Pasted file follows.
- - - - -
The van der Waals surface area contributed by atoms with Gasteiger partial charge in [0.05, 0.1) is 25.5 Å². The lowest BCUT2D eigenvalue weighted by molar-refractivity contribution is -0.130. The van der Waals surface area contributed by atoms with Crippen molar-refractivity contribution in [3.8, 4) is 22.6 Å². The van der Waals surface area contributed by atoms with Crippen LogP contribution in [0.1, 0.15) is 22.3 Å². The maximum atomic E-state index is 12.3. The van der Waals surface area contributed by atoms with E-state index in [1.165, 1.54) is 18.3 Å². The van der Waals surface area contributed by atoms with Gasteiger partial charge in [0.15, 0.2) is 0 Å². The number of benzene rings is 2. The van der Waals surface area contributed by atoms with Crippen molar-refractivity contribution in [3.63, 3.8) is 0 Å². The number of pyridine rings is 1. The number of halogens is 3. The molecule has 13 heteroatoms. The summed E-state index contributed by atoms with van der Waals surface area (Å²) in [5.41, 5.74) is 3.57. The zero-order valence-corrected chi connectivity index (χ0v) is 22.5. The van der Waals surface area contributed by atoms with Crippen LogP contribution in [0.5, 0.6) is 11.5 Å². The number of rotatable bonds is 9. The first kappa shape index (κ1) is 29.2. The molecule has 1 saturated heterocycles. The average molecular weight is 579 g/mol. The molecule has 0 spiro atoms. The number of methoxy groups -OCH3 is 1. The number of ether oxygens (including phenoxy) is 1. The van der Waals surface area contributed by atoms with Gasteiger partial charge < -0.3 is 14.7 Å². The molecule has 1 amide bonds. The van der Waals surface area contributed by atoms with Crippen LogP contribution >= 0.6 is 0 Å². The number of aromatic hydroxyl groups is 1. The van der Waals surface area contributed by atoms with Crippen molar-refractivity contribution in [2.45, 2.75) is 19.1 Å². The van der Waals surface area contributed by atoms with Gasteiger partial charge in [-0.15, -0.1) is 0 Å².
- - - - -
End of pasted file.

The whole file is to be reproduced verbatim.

The van der Waals surface area contributed by atoms with Gasteiger partial charge in [0.05, 0.1) is 25.5 Å². The lowest BCUT2D eigenvalue weighted by molar-refractivity contribution is -0.130. The van der Waals surface area contributed by atoms with Crippen molar-refractivity contribution in [3.8, 4) is 22.6 Å². The van der Waals surface area contributed by atoms with Crippen LogP contribution in [0.1, 0.15) is 22.3 Å². The maximum atomic E-state index is 12.3. The van der Waals surface area contributed by atoms with E-state index in [1.165, 1.54) is 18.3 Å². The van der Waals surface area contributed by atoms with Gasteiger partial charge in [0.15, 0.2) is 0 Å². The number of benzene rings is 2. The van der Waals surface area contributed by atoms with Crippen molar-refractivity contribution in [3.63, 3.8) is 0 Å². The number of pyridine rings is 1. The number of halogens is 3. The molecule has 13 heteroatoms. The summed E-state index contributed by atoms with van der Waals surface area (Å²) in [5.41, 5.74) is 3.57. The zero-order valence-corrected chi connectivity index (χ0v) is 22.5. The van der Waals surface area contributed by atoms with Crippen LogP contribution in [0.5, 0.6) is 11.5 Å². The number of rotatable bonds is 9. The first kappa shape index (κ1) is 29.2. The molecule has 1 saturated heterocycles. The average molecular weight is 579 g/mol. The molecule has 0 spiro atoms. The number of methoxy groups -OCH3 is 1. The number of ether oxygens (including phenoxy) is 1. The van der Waals surface area contributed by atoms with Gasteiger partial charge < -0.3 is 14.7 Å². The molecule has 1 amide bonds. The van der Waals surface area contributed by atoms with Crippen LogP contribution >= 0.6 is 0 Å². The number of aromatic hydroxyl groups is 1. The van der Waals surface area contributed by atoms with Crippen molar-refractivity contribution in [2.45, 2.75) is 19.1 Å². The van der Waals surface area contributed by atoms with Gasteiger partial charge in [-0.15, -0.1) is 0 Å².